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This item originally appeared in the Dec. 11, 2003, issue of The Tech Talk.

By JULIE MILLER

Staff Writer

While many students spent their Thanksgiving break skiing on the slopes or lounging by the fireplace with family, Carolyn Peoples, a graduate student of English, stayed in her bed with the flu.

National health officials have warned that this year's flu season is earlier and more severe than normal. Five Colorado children have died from the virus, and media are calling national attention to the severity of the epidemic.

Officials have blamed a virulent strain of the virus called Fujian A for the outbreak.

Peoples said during her last day of fall quarter, she complained of a 102-degree temperature, chills, headache, sore throat, cough, congestion and aches.

"It was horrible," Peoples said. "I wouldn't wish it on my worst enemy."

Peoples' doctor confirmed it was influenza, prescribed Tamiflu and told her to take it easy.

Peoples' fever broke two days later and she was on her way to recovery.

"I'm much better," she said, "But I still have congestion and cough."

Paige Pickett, a registered nurse at the University Health Center, said there are ways to prevent catching the virus.

"We've given 250 shots here, and they gave about 500 out at the Wellness Fair," Pickett said. "So I'm hoping a lot of students are vaccinated."

The Health Center had only eight shots left as of Dec. 4 and Pickett predicted all of the shots would be gone by the end of the week.

According to a pamphlet distributed by the Health Center, vaccines have a 70 percent rate in preventing infection, which prevents the virus from spreading even more from person to person.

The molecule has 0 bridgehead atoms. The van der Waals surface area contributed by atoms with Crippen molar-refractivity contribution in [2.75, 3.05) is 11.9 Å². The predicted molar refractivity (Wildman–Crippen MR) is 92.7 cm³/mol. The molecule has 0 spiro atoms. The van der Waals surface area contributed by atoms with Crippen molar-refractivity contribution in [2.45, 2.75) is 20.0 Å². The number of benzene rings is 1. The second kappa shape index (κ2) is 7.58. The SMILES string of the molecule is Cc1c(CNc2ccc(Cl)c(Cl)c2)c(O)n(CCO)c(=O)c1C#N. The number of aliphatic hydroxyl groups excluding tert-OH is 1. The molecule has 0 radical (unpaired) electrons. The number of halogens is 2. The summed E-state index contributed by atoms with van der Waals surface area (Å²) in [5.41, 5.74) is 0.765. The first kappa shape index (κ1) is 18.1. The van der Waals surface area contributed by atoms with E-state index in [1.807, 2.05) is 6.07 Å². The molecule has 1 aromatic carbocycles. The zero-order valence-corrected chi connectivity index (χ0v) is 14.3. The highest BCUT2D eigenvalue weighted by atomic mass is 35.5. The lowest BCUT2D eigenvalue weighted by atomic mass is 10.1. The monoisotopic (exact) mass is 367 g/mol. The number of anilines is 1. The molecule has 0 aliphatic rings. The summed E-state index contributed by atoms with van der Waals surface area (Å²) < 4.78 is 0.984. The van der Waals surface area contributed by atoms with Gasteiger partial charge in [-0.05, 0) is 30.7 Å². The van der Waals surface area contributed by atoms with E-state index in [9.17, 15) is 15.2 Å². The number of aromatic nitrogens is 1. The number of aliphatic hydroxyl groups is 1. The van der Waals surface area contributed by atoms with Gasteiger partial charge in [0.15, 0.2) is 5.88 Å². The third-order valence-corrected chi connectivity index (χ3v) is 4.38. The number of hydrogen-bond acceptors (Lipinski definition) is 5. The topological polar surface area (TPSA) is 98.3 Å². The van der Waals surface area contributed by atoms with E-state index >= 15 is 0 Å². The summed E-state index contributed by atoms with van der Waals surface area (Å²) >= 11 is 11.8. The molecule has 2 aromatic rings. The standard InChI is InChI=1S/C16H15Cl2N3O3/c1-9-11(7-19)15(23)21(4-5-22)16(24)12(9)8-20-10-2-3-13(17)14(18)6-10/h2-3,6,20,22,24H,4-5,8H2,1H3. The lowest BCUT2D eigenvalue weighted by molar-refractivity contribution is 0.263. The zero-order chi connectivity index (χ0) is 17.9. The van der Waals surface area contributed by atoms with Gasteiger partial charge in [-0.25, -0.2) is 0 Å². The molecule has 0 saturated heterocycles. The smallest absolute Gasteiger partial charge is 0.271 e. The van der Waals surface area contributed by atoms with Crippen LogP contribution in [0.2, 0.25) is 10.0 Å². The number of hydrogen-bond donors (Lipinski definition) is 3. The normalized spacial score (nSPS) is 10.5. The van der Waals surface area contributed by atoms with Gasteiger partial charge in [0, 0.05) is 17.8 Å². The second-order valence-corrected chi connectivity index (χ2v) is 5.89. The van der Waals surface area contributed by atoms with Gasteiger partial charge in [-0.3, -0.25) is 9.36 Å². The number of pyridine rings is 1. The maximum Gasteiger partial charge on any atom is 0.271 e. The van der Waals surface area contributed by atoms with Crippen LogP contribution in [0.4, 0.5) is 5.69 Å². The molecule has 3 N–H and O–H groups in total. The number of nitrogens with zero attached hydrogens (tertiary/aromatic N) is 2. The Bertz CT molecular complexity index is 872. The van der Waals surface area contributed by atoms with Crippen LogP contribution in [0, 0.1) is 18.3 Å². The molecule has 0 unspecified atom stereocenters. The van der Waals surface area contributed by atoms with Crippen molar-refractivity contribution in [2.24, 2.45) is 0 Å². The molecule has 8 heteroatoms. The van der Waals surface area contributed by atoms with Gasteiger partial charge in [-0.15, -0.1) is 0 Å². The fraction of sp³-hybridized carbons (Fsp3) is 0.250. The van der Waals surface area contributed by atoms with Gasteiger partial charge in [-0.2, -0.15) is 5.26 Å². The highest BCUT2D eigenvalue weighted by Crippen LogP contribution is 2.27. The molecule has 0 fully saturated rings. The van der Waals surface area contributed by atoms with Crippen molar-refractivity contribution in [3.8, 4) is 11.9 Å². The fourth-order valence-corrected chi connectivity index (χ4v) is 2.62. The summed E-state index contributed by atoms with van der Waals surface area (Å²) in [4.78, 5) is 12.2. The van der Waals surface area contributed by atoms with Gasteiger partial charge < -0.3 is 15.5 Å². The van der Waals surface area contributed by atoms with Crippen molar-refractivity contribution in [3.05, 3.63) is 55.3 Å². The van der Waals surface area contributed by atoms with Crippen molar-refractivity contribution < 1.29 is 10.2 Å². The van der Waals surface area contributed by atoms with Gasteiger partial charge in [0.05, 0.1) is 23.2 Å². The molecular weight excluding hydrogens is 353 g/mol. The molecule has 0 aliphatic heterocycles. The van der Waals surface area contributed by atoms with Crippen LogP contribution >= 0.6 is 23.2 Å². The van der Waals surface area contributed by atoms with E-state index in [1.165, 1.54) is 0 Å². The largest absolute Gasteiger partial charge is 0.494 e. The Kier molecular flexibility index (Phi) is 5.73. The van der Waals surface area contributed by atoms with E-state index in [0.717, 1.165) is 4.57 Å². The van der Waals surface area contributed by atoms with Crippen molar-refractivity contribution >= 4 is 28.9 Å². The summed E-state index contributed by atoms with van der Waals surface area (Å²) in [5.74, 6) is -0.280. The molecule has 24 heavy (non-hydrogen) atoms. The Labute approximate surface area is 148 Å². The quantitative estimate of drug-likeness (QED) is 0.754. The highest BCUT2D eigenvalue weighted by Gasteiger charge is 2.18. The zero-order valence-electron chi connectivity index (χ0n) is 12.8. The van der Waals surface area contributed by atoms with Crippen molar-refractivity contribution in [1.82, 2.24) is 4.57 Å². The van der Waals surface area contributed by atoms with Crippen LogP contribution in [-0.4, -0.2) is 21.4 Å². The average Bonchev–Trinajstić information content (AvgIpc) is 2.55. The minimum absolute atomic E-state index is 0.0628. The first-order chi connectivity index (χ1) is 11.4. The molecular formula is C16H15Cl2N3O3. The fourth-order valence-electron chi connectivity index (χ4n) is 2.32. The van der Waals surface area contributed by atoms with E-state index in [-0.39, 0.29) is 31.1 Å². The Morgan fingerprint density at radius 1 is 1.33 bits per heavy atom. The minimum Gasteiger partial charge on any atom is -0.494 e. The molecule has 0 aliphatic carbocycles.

"The best prevention is good hand washing," Pickett said. "If your roommate has the flu, either stay away or Lysol the door knobs and faucets."

The last two weeks of fall quarter, Pickett said the Health Center saw about 350 students each week. Some had flu-like symptoms and were given a voucher for a local doctor.

"Within 48 hours of the first symptoms, you can be injected with a shot that will lesson the symptoms," Pickett said.

Because of the recent outbreak, however, Pickett said it is likely there will be a nationwide shortage of flu vaccines soon.

Virginia Love, laboratory manager for the Green Clinic, located at 1200 S. Farmerville St., said she noticed the flu has crept up and already begun affecting the Ruston community.

"We had 195 positive cases at the end of October," she said.

The flu season generally peaks in January and ends in March. Symptoms are more severe than with a common cold and last for about 10 days. Because it is a virus, antibiotics will not cure the flu.

The Center for Disease Control recommends students drink plenty of liquids and avoiding the use of alcohol and tobacco if symptoms occur.

For more information, contact the Health Center, at 257-4866.


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